Kristy Schultz Floor Lamp September 24th, 2018 - 03:01:49
I came up with this design for wall sconces as a way to add more lighting and end tables in my living room without taking up any floor space now, I also wanted to make them using simple materials that you could find at the hardware store or online, And also just using simple tools like a drill and a hands off, it took a lot of tinkering and experimenting, but here's a quick look at how I did it. I built each part of the lamp separately to make things easier, starting with the lamp base. First, I cut two embroidery hoops to make semi circles. Then I cut square wood dowels into pieces using a miter box and saw I glued the longer dowel pieces on the foam board.
First, I let that dry and then glued the smaller dowel pieces, waited for them to dry and then glued the brewery, hoops using bark clamps to hold them in place until the glue dried. I use a utility knife to cut out the base and then sanded the edges. There'S many different lamp kits that you could use with this project, but I had these pre-wired Lane kits already, so I decided to use them. I could out a piece of foam board big enough to let the plug through drill the pilot hole to attach the light kit and cut a hole in the wood dowel at the back wide enough to let the cord pass through with all the cutouts made. It's easy to attach the light kit and run the cord through to the back before gluing the base to another piece of foam board to complete the base structure.
I used two inch iron-on wood, edging to finish the size of the base and then use 3/4 inch, edging to finish the top and bottom of the base, making a staggered pattern. Once the base was covered. I gave a quick sanding to smooth out the edges. Reattach the light kit and glued a 4 inch embroidery ring onto it and that will be used to secure the lampshade to make the shade I use flexible chopping mats that I cut to width of 9 inches. Then I formed the shade around a four inch in bird sealing the seam in place with double-sided tape.
Then I glued the embroidery hoop to the edge. I experimented with a couple of options to finish the shades for the first one. I used a wallpaper remnant with a beautiful texture that reminds me of the beach for a more finished. Look. I attached wood edging to the bottom of the shade and to fill in the gaps I use speckling.The wallpaper gives a really nice soft glow when the lamp is on for option two. I experimented with mica fragments or flakes and Mod Bodge. I applied some Mod Bodge and then sprinkled on the flakes using a brush to stick them onto the shade. I let that dry and then repeated the process to fill in the gap. I also added poster board on the inside to diffuse the light.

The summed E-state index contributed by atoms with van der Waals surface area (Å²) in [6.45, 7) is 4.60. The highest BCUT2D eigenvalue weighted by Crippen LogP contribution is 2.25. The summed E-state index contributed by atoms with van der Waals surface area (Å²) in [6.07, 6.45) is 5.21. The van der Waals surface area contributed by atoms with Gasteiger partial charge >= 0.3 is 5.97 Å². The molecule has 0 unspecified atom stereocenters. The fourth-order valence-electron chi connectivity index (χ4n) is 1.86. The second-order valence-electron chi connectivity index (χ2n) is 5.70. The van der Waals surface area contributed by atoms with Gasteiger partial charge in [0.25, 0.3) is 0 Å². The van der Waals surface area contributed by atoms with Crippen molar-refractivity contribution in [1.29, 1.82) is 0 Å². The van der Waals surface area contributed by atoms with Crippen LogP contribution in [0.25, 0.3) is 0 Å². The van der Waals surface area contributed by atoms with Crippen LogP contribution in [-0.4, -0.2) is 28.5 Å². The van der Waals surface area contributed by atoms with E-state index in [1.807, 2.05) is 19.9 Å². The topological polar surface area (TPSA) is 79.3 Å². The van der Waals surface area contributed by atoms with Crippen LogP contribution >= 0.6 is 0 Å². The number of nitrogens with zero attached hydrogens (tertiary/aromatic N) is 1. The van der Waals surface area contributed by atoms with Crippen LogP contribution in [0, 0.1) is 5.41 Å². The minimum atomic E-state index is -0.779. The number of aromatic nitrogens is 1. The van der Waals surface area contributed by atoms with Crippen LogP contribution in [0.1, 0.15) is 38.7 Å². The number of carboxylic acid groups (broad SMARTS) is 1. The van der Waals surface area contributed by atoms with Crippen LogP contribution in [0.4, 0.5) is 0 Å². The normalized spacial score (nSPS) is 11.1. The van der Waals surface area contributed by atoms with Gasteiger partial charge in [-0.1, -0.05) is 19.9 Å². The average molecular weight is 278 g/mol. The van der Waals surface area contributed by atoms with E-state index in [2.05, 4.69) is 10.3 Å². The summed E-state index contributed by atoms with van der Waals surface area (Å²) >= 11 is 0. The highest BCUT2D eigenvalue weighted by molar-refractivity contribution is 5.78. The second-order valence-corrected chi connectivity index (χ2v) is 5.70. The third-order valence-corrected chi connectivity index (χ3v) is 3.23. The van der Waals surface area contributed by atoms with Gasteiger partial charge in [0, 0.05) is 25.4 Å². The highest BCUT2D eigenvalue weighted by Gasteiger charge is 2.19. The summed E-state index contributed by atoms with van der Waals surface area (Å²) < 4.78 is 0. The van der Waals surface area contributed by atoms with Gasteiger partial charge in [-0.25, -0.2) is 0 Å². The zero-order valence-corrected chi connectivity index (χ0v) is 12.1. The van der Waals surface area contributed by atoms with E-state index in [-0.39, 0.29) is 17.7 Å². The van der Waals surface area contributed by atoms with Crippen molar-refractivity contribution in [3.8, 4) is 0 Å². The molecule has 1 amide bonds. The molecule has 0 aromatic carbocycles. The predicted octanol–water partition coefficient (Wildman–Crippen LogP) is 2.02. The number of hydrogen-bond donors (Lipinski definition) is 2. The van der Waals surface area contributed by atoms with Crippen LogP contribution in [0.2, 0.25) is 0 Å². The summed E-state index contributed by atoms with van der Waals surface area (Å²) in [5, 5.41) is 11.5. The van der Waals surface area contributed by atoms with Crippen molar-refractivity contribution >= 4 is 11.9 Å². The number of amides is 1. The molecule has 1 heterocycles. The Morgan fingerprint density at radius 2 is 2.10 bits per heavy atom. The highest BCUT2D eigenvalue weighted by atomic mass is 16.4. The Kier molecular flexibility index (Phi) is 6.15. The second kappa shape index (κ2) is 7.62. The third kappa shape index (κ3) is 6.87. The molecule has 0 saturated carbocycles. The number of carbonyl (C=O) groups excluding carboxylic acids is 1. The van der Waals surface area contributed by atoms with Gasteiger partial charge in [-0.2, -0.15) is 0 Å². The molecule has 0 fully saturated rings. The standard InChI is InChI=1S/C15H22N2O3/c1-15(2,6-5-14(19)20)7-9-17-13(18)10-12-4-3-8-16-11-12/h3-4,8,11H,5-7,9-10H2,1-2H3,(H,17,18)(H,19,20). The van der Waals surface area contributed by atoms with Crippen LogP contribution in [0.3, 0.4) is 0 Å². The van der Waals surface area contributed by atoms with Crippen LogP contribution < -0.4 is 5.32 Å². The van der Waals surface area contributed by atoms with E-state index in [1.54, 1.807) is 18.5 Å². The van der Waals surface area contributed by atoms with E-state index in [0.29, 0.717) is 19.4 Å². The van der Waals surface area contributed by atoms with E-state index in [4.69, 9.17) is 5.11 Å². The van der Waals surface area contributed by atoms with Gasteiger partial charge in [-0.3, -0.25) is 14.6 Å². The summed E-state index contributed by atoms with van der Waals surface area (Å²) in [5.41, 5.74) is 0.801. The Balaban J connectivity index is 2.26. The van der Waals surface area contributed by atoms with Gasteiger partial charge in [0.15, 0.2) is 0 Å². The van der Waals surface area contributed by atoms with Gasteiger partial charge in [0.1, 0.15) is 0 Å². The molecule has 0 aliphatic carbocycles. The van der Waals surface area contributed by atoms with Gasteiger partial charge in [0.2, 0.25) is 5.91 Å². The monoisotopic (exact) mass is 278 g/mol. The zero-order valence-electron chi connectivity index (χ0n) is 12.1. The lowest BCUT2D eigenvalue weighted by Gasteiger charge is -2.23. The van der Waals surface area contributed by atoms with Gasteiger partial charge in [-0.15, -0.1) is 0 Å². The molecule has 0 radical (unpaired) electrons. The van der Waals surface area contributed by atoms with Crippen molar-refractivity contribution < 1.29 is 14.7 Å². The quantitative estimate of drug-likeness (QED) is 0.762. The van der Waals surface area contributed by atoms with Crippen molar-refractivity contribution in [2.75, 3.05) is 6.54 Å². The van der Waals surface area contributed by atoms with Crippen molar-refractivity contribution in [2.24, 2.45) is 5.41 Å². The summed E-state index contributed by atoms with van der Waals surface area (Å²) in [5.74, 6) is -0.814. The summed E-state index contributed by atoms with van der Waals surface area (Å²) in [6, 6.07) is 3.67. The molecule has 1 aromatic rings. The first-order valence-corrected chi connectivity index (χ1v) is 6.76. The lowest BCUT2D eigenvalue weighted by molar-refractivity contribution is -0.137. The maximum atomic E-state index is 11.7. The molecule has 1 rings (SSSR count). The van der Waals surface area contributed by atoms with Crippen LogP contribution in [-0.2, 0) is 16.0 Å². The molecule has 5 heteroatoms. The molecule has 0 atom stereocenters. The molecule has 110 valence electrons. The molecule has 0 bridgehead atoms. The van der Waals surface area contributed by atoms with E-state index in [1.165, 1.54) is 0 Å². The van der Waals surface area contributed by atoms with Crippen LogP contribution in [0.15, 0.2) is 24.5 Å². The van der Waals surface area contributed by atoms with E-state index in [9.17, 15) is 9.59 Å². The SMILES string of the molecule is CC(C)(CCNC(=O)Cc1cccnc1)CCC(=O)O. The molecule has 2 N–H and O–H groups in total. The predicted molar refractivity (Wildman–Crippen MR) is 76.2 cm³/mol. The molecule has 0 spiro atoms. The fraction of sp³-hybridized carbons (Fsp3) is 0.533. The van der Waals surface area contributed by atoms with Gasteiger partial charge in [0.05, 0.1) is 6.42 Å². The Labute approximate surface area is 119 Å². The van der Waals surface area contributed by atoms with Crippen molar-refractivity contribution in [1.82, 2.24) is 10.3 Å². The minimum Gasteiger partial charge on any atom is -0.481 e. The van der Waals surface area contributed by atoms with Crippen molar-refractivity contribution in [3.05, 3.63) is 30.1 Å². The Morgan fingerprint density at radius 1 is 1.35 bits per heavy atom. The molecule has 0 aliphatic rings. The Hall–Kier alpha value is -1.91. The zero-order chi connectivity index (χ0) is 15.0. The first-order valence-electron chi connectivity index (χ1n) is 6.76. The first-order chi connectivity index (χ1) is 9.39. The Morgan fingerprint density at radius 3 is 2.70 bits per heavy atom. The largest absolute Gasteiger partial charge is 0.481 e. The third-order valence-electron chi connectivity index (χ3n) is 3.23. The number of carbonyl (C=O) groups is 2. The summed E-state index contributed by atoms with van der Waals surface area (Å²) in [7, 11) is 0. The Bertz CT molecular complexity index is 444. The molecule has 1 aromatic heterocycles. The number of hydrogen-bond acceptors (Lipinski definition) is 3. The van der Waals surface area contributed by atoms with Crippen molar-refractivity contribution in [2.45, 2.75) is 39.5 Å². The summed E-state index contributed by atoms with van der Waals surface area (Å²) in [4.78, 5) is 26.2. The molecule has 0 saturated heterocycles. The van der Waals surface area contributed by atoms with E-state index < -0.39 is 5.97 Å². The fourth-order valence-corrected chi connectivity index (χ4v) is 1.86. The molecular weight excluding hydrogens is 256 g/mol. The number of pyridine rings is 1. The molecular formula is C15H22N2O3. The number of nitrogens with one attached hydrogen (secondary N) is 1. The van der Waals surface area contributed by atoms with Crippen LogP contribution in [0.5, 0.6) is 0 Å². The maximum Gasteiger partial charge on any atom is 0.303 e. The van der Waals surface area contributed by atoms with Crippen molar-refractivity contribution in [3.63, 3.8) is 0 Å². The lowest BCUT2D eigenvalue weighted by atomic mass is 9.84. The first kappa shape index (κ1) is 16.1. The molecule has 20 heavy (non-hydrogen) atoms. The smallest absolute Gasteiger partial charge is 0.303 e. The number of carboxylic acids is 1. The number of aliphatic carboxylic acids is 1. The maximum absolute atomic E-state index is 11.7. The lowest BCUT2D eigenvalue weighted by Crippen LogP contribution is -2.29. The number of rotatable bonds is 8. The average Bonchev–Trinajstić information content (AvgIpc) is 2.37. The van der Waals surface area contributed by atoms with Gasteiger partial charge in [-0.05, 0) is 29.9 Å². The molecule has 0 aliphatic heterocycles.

It gives a really nice glow and lets a bit more light through than the other version now onto the next step, which is making the shelf I built it the same way I made the lamp base, but this time, using one by two furring strips with the Foam board, I finished one side using wood, edging just like the lamp base and for the top I use mica flakes covering the entire surface with a thick coat to protect the surface. I use a four on high gloss finish. I had never used this product before so I followed the instructions on the package and it turned out way better than I expected to complete my wall sconce. I needed three pine boards for the back and that's to attach everything together, one for the top one for the bottom and one in the middle. The back piece that will connect to the lamp base needs to have an opening cut and that's to let the cord of the light kit pass through it's going to be hidden, so it doesn't need to be pretty the nice thing about these wall.
Sconces. Is that you can easily change up the back pieces to make completely different looking lamps like these lamps, here that I made when I was experimenting with having the shape facing up and not having a shelf at all and no matter which configuration you choose putting the Lamp together will be pretty much the same. I screwed the back piece to the lamp base, drilling a pilot hole first and then I attached the shelf to expect piece the same way to finish the back. I glued on two quarter: inch square dowels and i use painters tape to hold them in place while the glue dries next. I glued quarter inch pine moldings at the edges of the middle backboard and attach the lab base and the Shelf to the molding.
But I first filled pilot holes to prevent the wood from splitting. The last thing to finish the back was to glue on more sequence, where a dowels and then I added two keyholes to hang the lamp. Having two makes it more stable for the shelf to protect the wood and give a softer look. I applied a couple of coats of semi-transparent stain from bear in a color called Pinto white. The last step, to finish the lamp, was to glue the shade to the lamp base
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